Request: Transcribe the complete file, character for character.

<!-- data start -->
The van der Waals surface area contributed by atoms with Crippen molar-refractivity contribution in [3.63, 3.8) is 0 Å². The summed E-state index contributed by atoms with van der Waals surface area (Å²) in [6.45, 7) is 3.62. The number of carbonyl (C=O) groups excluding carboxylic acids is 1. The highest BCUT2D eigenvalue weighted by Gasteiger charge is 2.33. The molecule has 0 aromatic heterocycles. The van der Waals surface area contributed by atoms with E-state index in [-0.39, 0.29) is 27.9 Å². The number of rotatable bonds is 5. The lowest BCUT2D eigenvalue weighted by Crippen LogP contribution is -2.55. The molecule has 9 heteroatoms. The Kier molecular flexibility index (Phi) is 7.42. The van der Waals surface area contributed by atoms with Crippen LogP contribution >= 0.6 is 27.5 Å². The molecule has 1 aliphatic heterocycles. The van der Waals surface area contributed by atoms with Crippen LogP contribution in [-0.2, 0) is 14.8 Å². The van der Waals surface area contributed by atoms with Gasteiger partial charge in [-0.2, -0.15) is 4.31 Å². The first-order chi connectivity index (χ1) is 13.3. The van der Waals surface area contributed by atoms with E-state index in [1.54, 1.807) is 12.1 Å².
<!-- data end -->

The van der Waals surface area contributed by atoms with Crippen molar-refractivity contribution in [3.63, 3.8) is 0 Å². The summed E-state index contributed by atoms with van der Waals surface area (Å²) in [6.45, 7) is 3.62. The number of carbonyl (C=O) groups excluding carboxylic acids is 1. The highest BCUT2D eigenvalue weighted by Gasteiger charge is 2.33. The molecule has 0 aromatic heterocycles. The van der Waals surface area contributed by atoms with E-state index in [-0.39, 0.29) is 27.9 Å². The number of rotatable bonds is 5. The lowest BCUT2D eigenvalue weighted by Crippen LogP contribution is -2.55. The molecule has 9 heteroatoms. The Kier molecular flexibility index (Phi) is 7.42. The van der Waals surface area contributed by atoms with Crippen LogP contribution >= 0.6 is 27.5 Å². The molecule has 1 aliphatic heterocycles. The van der Waals surface area contributed by atoms with Crippen LogP contribution in [-0.2, 0) is 14.8 Å². The van der Waals surface area contributed by atoms with Gasteiger partial charge in [-0.2, -0.15) is 4.31 Å². The first-order chi connectivity index (χ1) is 13.3. The van der Waals surface area contributed by atoms with E-state index in [1.54, 1.807) is 12.1 Å².